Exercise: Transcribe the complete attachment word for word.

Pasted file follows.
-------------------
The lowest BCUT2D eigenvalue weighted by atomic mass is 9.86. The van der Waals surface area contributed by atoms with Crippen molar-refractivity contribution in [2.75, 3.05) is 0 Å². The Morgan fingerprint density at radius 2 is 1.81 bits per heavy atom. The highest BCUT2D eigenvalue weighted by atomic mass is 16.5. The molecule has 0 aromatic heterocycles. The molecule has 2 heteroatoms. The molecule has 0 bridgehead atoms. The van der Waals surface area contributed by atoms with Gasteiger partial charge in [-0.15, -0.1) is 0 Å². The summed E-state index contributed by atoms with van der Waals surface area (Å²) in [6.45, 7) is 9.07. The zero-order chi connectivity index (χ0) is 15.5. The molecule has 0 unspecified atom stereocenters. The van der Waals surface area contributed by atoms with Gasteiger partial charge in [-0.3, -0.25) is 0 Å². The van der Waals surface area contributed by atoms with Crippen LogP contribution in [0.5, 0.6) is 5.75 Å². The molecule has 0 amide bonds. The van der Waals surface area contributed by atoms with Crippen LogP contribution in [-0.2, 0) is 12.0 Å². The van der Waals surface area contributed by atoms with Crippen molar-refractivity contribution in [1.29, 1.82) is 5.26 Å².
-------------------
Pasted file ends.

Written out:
The lowest BCUT2D eigenvalue weighted by atomic mass is 9.86. The van der Waals surface area contributed by atoms with Crippen molar-refractivity contribution in [2.75, 3.05) is 0 Å². The Morgan fingerprint density at radius 2 is 1.81 bits per heavy atom. The highest BCUT2D eigenvalue weighted by atomic mass is 16.5. The molecule has 0 aromatic heterocycles. The molecule has 2 heteroatoms. The molecule has 0 bridgehead atoms. The van der Waals surface area contributed by atoms with Gasteiger partial charge in [-0.15, -0.1) is 0 Å². The summed E-state index contributed by atoms with van der Waals surface area (Å²) in [6.45, 7) is 9.07. The zero-order chi connectivity index (χ0) is 15.5. The molecule has 0 unspecified atom stereocenters. The van der Waals surface area contributed by atoms with Gasteiger partial charge in [-0.3, -0.25) is 0 Å². The van der Waals surface area contributed by atoms with Crippen LogP contribution in [0.5, 0.6) is 5.75 Å². The molecule has 0 amide bonds. The van der Waals surface area contributed by atoms with Crippen LogP contribution in [-0.2, 0) is 12.0 Å². The van der Waals surface area contributed by atoms with Crippen molar-refractivity contribution in [1.29, 1.82) is 5.26 Å².